Sunday, March 22, 2009

~ ...Take 2 ~

Still not entirely happy with sketch from last post. Spent a little time doing more workups, trying to find a better pose.

Biggest prob I had with the sketch in the last post: The one arm holding the lance - technically it felt correct, but silhouette-wise and pose-wise, it just wasn't sitting right for some reason.

I think a part of the prob was positioning portions of the armor in relation to the pose, esp. w/ the shoulder/arm areas. But for the most part, I think it was just the general angle, shape, and silhouette that was turning me off. Not exaggerated enough, not loose enough. I should just do the rubber hose thing with the arm and the whole body - one long bendy shape...

Which calls into question just what exactly am going for here, character design-wise?

Ugh.... But a good challenge.


Speaking of tackling challenges: A bit of Gordon Ramsey a'la Ch. 4's Kitchen Nightmares, one of the best shows out there. Did these while having it on in the bg:

And that seems to be his equation: Growing a pair = better restaurant. Somehow, that works even when the restaurant is run by an all-ladies cast.


samacleod said...

Dude, love these sketches. I like the top one the most. Crazy man, love to see those variations, great work.

Khylov said...

Thanks man. I still want to get as good with the signature-like flowing lines like you've got. Esp. w/ how you do folds in clothes and whatnot - it almost looks like cursive character. I need to pick your brain about what brush settings you use.

victoriaying said...

wow! what an incredible blog! I love your style!

Khylov said...

Thanks; I really like your style too, and approach to character design.

TH3DEN said...

Dude, very nice design on the samurais. I can tell they are wearing some seriously cool armor! Your characters have so much life and again very awesome energy. Great expressions as well. If i may pick your brain for just a tiny bit of information, how do you go about getting your lines down? I have quickly become a fan of your line work! :D

Khylov said...


Thanks again for stopping by and for the kind words; much appreciated.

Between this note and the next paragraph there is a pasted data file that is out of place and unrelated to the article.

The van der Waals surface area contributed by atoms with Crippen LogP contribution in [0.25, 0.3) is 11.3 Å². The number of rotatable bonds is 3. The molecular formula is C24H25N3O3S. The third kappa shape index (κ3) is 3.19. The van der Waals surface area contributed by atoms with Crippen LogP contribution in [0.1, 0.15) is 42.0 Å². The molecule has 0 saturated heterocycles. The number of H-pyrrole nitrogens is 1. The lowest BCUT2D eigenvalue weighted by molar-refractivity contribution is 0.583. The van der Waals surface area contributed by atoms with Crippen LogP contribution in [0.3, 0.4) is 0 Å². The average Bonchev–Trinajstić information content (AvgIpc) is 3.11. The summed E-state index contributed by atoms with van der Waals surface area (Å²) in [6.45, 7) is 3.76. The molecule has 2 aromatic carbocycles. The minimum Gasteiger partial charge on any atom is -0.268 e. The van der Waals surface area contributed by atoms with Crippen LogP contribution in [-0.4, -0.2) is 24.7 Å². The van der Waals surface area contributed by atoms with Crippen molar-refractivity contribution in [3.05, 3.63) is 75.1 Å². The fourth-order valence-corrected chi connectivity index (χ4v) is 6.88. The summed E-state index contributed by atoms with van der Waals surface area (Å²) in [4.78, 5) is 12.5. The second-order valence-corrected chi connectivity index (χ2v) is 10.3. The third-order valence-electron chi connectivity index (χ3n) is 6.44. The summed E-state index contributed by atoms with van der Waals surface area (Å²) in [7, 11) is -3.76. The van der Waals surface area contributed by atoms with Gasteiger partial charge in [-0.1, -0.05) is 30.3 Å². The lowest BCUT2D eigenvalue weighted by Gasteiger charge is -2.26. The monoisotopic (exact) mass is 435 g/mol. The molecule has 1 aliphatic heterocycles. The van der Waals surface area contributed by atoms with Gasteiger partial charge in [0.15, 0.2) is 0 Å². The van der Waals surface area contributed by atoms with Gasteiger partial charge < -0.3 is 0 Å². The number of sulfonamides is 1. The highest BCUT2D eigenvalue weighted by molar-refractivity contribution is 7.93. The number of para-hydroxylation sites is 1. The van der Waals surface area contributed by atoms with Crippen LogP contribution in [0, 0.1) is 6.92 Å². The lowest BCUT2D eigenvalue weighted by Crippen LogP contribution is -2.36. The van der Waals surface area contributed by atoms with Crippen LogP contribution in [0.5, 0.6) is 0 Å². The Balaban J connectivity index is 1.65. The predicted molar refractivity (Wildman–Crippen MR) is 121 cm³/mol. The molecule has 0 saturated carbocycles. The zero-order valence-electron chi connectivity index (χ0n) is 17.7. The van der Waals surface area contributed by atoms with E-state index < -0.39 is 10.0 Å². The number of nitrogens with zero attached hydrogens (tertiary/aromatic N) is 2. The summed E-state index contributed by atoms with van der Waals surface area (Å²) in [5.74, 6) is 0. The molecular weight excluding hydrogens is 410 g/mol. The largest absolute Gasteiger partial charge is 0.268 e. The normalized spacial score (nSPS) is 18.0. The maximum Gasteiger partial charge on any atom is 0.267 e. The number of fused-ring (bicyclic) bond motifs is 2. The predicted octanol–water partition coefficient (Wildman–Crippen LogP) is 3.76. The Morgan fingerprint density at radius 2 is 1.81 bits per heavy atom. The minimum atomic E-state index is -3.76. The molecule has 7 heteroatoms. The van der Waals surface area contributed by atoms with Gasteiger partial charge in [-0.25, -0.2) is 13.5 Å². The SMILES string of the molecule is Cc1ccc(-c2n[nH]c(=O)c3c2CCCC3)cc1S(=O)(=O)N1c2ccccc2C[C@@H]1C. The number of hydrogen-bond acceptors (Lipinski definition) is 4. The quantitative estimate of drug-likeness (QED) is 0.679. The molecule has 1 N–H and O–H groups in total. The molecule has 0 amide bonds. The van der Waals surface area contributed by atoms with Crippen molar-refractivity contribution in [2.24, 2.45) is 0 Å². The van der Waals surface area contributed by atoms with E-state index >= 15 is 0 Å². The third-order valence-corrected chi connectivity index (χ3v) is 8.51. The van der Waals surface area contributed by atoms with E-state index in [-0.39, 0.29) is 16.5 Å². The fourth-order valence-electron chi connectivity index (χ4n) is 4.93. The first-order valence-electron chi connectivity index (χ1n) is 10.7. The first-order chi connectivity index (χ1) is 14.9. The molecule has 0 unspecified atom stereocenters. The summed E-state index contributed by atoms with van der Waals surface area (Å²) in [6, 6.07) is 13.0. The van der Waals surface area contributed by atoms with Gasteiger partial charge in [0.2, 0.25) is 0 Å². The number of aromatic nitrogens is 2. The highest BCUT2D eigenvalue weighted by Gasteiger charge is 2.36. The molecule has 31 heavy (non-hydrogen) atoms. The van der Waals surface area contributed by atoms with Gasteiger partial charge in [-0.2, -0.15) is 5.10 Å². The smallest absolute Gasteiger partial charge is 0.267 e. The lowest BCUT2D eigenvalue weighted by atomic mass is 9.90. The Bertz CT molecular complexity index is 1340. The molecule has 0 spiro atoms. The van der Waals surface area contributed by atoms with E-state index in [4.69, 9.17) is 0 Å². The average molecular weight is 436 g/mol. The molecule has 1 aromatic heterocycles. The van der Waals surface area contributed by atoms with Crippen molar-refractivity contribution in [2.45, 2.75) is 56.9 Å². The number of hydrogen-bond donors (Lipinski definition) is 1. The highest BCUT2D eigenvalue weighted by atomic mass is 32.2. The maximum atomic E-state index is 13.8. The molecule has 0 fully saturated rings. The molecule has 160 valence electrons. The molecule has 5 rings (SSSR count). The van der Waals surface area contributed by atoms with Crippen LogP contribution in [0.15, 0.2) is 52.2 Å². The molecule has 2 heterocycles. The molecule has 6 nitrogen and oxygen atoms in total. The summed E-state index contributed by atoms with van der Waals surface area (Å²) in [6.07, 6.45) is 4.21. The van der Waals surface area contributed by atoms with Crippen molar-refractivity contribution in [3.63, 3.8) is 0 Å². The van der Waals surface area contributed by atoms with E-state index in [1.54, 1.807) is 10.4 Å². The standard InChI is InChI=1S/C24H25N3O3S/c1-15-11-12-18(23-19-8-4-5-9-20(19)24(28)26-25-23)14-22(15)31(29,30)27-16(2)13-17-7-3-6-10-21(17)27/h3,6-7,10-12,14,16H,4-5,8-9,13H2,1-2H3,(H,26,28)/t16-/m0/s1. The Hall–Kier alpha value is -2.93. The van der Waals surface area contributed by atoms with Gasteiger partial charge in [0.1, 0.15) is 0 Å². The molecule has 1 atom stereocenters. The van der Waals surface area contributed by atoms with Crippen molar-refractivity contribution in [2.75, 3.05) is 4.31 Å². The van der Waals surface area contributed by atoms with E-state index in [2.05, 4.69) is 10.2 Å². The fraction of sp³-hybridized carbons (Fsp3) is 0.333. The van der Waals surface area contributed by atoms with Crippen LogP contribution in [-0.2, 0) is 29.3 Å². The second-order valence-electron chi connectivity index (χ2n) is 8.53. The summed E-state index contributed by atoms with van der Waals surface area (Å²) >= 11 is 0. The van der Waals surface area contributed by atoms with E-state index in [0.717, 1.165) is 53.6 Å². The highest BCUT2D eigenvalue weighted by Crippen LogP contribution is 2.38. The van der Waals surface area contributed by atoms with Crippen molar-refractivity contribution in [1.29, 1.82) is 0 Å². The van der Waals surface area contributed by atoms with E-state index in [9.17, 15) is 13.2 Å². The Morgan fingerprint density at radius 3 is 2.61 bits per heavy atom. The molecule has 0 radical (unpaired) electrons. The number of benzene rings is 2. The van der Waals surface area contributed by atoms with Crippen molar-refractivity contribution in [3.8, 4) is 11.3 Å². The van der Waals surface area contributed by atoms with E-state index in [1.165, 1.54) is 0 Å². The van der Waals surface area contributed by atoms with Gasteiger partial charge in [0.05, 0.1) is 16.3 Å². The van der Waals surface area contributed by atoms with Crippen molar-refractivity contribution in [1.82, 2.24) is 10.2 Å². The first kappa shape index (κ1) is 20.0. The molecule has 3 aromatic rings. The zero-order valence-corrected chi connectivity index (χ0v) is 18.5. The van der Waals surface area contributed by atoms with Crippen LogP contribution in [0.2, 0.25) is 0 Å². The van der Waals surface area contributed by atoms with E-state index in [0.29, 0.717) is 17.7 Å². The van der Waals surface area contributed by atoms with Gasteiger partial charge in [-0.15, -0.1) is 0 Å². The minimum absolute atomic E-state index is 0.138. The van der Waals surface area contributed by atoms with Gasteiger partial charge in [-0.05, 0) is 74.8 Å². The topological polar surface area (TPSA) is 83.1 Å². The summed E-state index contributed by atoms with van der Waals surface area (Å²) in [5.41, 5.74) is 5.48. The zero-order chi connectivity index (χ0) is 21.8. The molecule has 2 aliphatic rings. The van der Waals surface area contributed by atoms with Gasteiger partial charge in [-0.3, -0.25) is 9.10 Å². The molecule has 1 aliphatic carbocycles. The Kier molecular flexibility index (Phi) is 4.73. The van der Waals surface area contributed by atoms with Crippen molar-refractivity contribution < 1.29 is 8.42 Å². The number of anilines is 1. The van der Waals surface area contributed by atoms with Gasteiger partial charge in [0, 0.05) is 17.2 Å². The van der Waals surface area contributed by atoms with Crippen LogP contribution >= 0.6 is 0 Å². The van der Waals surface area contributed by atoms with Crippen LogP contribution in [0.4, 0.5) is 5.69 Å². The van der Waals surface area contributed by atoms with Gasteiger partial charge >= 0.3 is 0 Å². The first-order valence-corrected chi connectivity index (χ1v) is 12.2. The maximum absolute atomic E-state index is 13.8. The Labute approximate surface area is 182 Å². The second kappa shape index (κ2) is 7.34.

Line work? Just fast and loose. Sometimes I'll doodle around with a light undersketch, othertimes I'll commit with quick heavy lines. Depends on what I'm drawing I suppose; if it's exploratory, then the doodling; if it's familiar territory (like a character I've drawn a bunch of times) then probably the harder linework, esp. if it's a pose, angle, or facial expression I'm comfortable with.

Also depends on the size of the drawing: Smaller thumbnails tend to leave more room for exact, heavier quick lines; larger pieces (larger being relative to a sheet of 8.5 x 11) needing more of the quick light doodle to find sizes, shapes, etc. Larger than that however (like a canvas), then it's a mix of both: really broad quick lines w/ a China marker, ranging from heavy decisive lines to lighter, hectic "doodle" lines.

I know; great technical terminology.

One thing that helps me is knowing how I'm approaching a sketch: With an idea in mind? or as a freeform Rorschach test? (meaning: let the lines do the walking and you'll eventually see the image therein after awhile.)

Either one has its advantages. Sometimes the Rorschach lets you have the leeway in screwing around with a pencil til an idea pops into your head. ("Hey, that reminds me of... etc.", "Ah, the character can be doing *this*..."). But for the most part, having an idea ahead of time (situation, characters, type of mood/attitude the character's in) is always good.

...Ok, this is getting wordy. Anyhow, hope that's along the lines of what you were looking for. Cheers.

TH3DEN said...

:D that actually was very informative! thanks a bunch. its a very solid approach and actually i should consider being a bit more loose! Thanks again!

Khylov said...

No prob; glad that I could be of service.

Josh (musarter) said...

Armor is always a challenge. Most armor, in reality, impedes a certain range of motion which makes it really hard to draw correctly. Based on the actual composition, I think the second drawing is the best of the set.

Nice Ramsey drawings. I think it is amazing how on every show the restaurant is inches from the axe, until 10 minutes before the show ends, when there a split second saving moment. Then everything is hunkie-dory.

Thank you for being one of the few people that makes well thought out comments on my blog. I appreciate the thoughts. Let me know if it is cool to add you as a link.

Khylov said...


Thanks man, much appreciated. Yeah, I've gotten other comments that pointed to the second one as their fave out of the batch. Maybe it's because it's character interaction going on?

Yup, armor is a pain at times. For me, the biggest trip up is that it's kind of in that in-between phase of being both prop and part of the character - more specifically part of his/her physique and design.

On the one hand, as a prop it's restricted to being stiff, subject moreso to the laws or proportion and perspective than, say, a rubbery character. But on the other hand... well, if it's the character, it's gotta be exaggerated or pushed to serve the overall silhouette value or pose.

...And, the whole consistency-with-design thing, with whatever design/look is established by the artist at the beginning of the story, the visual rules (Can props bend or be exaggerated? Can the character switch from ultra rendered to super simplified? Or is everything strictly unified to one est. look? etc).